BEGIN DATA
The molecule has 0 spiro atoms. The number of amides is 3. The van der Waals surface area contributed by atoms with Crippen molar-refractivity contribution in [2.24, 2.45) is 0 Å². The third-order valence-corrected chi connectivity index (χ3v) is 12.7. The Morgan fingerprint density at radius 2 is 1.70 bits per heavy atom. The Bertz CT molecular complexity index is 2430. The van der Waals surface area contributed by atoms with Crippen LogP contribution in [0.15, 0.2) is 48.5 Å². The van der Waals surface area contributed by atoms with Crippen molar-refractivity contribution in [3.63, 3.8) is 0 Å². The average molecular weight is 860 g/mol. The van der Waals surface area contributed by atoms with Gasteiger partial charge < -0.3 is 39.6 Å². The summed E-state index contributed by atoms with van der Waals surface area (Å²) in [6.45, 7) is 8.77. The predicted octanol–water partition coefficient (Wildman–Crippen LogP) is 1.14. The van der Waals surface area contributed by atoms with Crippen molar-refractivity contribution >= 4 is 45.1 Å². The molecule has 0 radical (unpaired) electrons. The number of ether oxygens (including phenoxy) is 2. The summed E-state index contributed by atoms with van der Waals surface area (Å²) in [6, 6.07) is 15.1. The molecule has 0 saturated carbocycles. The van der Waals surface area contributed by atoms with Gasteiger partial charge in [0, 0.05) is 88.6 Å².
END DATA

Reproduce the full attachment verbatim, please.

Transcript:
The molecule has 0 spiro atoms. The number of amides is 3. The van der Waals surface area contributed by atoms with Crippen molar-refractivity contribution in [2.24, 2.45) is 0 Å². The third-order valence-corrected chi connectivity index (χ3v) is 12.7. The Morgan fingerprint density at radius 2 is 1.70 bits per heavy atom. The Bertz CT molecular complexity index is 2430. The van der Waals surface area contributed by atoms with Crippen LogP contribution in [0.15, 0.2) is 48.5 Å². The van der Waals surface area contributed by atoms with Crippen molar-refractivity contribution in [3.63, 3.8) is 0 Å². The average molecular weight is 860 g/mol. The van der Waals surface area contributed by atoms with Gasteiger partial charge < -0.3 is 39.6 Å². The summed E-state index contributed by atoms with van der Waals surface area (Å²) in [6.45, 7) is 8.77. The predicted octanol–water partition coefficient (Wildman–Crippen LogP) is 1.14. The van der Waals surface area contributed by atoms with Crippen molar-refractivity contribution >= 4 is 45.1 Å². The molecule has 0 radical (unpaired) electrons. The number of ether oxygens (including phenoxy) is 2. The summed E-state index contributed by atoms with van der Waals surface area (Å²) in [6, 6.07) is 15.1. The molecule has 0 saturated carbocycles. The van der Waals surface area contributed by atoms with Gasteiger partial charge in [0, 0.05) is 88.6 Å².